Java and Bluejay are commonly used in college intro to programming courses, both open source, however neither started as open source and the curriculum did not change when they did, suggesting their becoming free is somewhat irrelevant.  How to make Open Source not irrelevant?

We don't want to stress "free as in beer" nor make OSS esoteric.  We want to share an "open source way".  Programmed Visions by Wendy Chun is one of R0ml's current favorites.  He uses her definition of "neoliberalism":  the notion that individuals acting within their own interest within a framework will generate emergent goodness.

R0ml linked this to Martin Luther and Francis Bacon as fostering individualism, then empiricism versus reliance on faith and authority of the cathedral.  Etienne de Condiac also gets credit for fostering an empirical approach, then Adam Smith and Thomas Jefferson with their cybernetic / feedback loop approach to governance of, by and for the people.

Darwinism and the hurly burly of the ecosystem, then Eric Raymond.... if everyone scratches their own itch, things will get better in the bazaar.  That's the current meaning of neo-liberalism.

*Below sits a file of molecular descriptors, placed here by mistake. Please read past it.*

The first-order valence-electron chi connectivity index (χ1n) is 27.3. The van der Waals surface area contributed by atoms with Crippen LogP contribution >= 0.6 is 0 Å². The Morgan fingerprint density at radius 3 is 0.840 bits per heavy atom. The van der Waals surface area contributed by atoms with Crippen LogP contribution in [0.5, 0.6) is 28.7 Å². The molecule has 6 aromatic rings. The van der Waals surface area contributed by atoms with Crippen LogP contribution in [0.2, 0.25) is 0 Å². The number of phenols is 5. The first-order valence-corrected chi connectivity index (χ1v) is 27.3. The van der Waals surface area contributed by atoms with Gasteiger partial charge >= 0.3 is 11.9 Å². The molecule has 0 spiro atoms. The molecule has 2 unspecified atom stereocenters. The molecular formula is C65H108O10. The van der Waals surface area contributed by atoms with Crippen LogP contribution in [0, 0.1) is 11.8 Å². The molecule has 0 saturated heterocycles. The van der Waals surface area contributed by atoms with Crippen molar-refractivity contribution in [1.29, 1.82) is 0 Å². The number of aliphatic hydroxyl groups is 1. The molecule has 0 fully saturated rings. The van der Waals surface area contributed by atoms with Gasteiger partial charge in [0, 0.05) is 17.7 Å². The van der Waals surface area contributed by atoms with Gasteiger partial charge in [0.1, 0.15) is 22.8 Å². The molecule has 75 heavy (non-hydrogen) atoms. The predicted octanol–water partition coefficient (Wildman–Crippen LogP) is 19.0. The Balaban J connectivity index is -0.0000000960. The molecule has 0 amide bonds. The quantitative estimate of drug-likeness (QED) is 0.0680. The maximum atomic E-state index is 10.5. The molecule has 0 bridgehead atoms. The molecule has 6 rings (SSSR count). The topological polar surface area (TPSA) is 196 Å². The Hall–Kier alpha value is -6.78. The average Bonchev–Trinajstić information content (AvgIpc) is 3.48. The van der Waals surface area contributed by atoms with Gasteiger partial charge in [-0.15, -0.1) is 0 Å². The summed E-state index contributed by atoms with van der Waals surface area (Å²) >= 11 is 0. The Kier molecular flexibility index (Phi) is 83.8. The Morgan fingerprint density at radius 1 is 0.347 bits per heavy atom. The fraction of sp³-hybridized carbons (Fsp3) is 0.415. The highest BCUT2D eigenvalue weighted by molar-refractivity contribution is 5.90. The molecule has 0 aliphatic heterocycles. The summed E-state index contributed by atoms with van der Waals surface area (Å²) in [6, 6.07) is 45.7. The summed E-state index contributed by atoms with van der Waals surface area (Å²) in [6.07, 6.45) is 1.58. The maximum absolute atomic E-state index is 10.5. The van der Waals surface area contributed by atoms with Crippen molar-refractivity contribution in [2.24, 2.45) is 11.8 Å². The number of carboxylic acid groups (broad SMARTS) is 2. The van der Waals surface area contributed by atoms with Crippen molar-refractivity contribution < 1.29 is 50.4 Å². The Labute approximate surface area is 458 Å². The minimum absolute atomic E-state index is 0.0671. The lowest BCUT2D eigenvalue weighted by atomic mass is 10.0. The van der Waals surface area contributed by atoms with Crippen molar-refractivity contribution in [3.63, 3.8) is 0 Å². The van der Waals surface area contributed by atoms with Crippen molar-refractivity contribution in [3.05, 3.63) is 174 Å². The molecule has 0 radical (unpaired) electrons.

Sugata Mitra's experiments come in, as showing that bazaar dynamics work in education ("minimally invasive education").

How might we capitalize on all this heritage to make the Open Source Way relevant in education?  Teaching programming, sure, but does everyone really need programming for some "job".  Does learning programming make one a more well-rounded person?  We all need health courses even if we don't expect everyone to become medical.  Heath:Medicine :: Programming:_____?

Computer Power and Human Reason by Joseph Weizenbaum gets a plug.

Everybody needs to direct automata, make machines do their bidding.  Praxis versus Techne was the old greek dichotomy.  Our praxis is to teach people how to use software effectively.